Select Issues with Physiological State

Select Issues with Respiratory Involvement

  • Hypotonic to hypertonic -easily fatigued
  • Abnormal sensory awareness -physiologically stressed
  • Motor organization may be poor or transient -anatomical/physiological issues
  • Reflexes may not be intact or strong; abnormal reflexes may be present
  • Poorly organized states of alertness
  • Difficult state transitions
  • Not easily consoled
  • Doesn’t organize well
  • Optimal states for feeding (quiet, focused, alert) may be very brief
  • Postural issues may result in decreased muscular integrity to support airway
  • May have trouble maintaining airway with feeding -RDS
  • Reduced bolus control, trouble latching on -tracheomalasia
  • Regulation of airway open and closing may be poorly timed -Chronic lung disease or
  • May have transient tachypnea of newborn (TTN) BPD
  • Micro fluid aspiration -Tracheostomy
  • Congenital heart problems/abnormalities -Apnea
  • Sequelae of difficult delivery (perinatal depression)
  • Increased work of breathing, poor endurance
  • Qualitative issues that may involve respiratory function such as noisy swallows, noisy suck, coughing, choking, color changes, A’s & B’s…more
Select Oral-Motor Issues

Select Gastrointestinal Issues

  • Ineffective and/or uncoordinated suck -
  • Uncoordinated S-S-B
  • Difficulty latching on
  • Impaired NNS or NS
  • Decreased O-M strength, coordination, range of motion
  • More…
  • T-E fistula
  • Poor esophageal motility, physiological and/or structural problems with the
  • esophagus or gut
  • GERD – Lack of effective management may result in:
    • Failure to thrive (FTT), slow growth, weight loss
    • Respiratory difficulties - Aspiration of stomach contents can lead to apnea or asthma-like symptoms.
    • Esophagitis
    • Poor sleep states, irritable baby
    • Anemia - Caused by bleeding in esophagus or stomach or due to nutritional deficiencies secondary to inadequate intake.
    • Pain and/or nausea
    • Linked to development of oral aversion/hypersensitivities
    • Over time may lead to behavioral feeding problems
These Problems Can Result In:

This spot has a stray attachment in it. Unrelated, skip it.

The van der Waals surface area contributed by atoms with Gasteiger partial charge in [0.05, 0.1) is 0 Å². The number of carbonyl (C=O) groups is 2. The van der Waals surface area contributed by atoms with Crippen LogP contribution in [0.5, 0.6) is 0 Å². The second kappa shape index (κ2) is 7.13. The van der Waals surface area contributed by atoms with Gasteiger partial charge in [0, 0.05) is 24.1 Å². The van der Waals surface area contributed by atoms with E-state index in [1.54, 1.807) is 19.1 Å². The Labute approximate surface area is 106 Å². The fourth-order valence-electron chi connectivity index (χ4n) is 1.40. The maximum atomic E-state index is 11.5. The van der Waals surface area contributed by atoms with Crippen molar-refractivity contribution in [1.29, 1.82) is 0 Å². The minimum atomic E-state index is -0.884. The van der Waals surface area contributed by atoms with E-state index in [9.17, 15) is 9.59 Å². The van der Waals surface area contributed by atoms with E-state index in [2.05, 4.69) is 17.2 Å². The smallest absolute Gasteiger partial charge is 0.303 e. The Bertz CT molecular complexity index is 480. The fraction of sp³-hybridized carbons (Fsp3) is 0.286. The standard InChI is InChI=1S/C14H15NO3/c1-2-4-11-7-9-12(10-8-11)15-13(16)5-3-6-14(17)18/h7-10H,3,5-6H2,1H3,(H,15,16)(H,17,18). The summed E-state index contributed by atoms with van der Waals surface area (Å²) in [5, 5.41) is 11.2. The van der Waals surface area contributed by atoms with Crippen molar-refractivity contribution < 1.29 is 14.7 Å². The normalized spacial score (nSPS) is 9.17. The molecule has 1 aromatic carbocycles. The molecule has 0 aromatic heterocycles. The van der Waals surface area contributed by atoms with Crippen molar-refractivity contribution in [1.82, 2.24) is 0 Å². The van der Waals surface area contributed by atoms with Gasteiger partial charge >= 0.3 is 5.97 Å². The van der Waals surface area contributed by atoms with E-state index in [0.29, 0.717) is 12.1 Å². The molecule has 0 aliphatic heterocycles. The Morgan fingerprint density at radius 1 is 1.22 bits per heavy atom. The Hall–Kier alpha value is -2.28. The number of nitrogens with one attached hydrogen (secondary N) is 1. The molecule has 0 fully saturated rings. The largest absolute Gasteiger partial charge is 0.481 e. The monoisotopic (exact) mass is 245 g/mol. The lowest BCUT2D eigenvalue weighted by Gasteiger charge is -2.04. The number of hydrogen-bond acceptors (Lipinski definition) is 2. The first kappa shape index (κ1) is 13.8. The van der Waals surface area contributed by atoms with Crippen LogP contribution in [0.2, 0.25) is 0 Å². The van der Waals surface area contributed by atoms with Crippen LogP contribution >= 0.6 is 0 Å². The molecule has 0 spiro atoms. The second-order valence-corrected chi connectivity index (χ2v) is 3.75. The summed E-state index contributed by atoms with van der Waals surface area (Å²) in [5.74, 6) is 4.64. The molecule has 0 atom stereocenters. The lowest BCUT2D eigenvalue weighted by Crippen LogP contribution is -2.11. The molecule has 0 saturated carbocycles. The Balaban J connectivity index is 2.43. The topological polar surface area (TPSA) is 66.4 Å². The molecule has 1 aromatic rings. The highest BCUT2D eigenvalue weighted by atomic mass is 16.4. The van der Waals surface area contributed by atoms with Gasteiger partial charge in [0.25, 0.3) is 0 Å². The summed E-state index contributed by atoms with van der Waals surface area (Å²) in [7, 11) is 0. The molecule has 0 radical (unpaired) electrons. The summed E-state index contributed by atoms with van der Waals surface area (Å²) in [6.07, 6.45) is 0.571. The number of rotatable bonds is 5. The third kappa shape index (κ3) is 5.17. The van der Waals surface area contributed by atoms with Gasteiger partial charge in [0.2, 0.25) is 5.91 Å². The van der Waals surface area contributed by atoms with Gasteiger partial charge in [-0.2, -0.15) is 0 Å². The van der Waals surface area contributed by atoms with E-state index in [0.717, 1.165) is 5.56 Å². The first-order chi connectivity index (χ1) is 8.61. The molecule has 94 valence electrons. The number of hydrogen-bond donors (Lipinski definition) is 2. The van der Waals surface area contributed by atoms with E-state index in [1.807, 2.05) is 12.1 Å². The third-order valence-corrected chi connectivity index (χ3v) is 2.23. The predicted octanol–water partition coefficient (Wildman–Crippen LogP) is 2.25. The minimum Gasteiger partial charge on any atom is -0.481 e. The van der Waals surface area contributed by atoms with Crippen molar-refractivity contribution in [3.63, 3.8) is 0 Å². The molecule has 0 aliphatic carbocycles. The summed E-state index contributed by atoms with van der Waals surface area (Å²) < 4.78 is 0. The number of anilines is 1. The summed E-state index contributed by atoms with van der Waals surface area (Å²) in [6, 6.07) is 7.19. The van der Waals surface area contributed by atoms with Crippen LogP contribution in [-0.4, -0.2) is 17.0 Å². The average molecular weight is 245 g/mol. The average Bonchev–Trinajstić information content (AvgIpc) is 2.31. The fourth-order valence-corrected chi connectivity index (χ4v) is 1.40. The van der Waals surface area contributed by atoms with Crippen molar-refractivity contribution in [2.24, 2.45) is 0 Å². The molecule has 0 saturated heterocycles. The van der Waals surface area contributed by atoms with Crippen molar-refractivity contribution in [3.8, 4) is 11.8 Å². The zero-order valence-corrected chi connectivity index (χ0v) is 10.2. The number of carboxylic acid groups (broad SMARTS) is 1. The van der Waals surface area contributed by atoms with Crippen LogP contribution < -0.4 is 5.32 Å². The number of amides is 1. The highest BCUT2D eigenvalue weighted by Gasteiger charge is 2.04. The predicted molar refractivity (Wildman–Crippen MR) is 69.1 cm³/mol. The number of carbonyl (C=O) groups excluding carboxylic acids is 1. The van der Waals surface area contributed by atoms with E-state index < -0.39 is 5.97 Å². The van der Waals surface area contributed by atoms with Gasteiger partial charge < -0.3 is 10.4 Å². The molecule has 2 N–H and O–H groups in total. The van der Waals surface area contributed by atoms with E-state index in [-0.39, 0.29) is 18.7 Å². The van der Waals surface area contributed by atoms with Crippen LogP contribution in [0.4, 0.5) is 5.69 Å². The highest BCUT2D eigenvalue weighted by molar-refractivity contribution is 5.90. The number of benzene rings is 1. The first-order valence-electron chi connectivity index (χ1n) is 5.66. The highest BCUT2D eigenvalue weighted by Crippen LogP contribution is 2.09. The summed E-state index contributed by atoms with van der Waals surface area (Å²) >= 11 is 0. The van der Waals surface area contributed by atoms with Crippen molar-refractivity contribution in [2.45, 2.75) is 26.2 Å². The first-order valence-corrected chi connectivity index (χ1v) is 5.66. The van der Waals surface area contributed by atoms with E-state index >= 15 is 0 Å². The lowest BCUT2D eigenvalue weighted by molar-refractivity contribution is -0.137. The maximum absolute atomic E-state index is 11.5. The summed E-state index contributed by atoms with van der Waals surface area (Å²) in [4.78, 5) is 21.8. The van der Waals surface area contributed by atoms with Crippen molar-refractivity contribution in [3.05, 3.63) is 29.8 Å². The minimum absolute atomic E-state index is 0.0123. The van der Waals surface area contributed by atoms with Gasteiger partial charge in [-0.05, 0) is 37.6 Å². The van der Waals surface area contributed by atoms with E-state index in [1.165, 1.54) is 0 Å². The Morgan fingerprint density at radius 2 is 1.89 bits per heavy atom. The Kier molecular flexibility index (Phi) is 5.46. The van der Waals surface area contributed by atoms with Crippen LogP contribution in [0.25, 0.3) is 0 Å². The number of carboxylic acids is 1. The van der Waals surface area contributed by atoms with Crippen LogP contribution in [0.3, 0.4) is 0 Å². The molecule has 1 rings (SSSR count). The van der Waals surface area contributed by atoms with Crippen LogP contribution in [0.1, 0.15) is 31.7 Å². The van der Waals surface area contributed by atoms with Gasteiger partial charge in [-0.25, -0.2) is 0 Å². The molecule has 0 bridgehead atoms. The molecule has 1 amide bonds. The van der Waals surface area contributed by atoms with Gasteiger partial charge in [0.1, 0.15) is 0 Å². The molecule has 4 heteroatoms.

• Poor feedings
  • Stress in family
  • Poor/limited intake
  • Poor growth
  • Weight loss or poor weight gain
  • Nutritional concerns
  • Abnormal responses
  • Problems protecting airway, aspiration
  • Additional health problems
  • Abnormal parent/child (caregiver) interaction
  • Delayed development
  • More…
  • AND-
    • Delay infants’ discharge from NICU
Management of Dysphagia in the NICU
  • Feeding success is often included in hospital discharge criteria
  • Establishment of evidence-based NICU feeding policies and procedures may impact infants’ feeding success
  • Earlier, safe discharge
  • Helps to preserve important hospital and medical resources for those infants and
  • families who need them the most
  • May allow infants to be cared for at home
  • Saves individuals and hospitals money
Evidence-based Practice in the NICU

Although the evidence-base in this area of study is limited, it is important to determine what established evidence-base exists to inform NICU feeding policies and practices.

This information is useful for helping SLPs and other medical personnel as they develop recommendations for evidence-based feeding policies and practices.

Related Research

(Bartels & Bailey, 2008)

Completed a literature search to find evidence-based feeding policies and practices in neonatal intensive care units (NICUs) and created a list of evidence-supported practices using:

Cochrane Library Reviews

Medline, Pub-Med, ComDisDome, Cinahl Databases

Consulted the American Speech-Language-Hearing Association practice documents Roles of Speech-Language Pathologists in the Neonatal Intensive Care Unit: Position Statement (2004) and Roles of Speech-Language Pathologists in the Neonatal Intensive Care Unit: Technical Report (2004)

In order to add to /confirm list of evidence-based practices

  • Obtained hospital NICU feeding policies and protocols posted on hospital websites and/or called and requested written feeding policies from hospitals with Level II or III NICUs

Phone call requests were made to hospitals with known Level III and II NICUs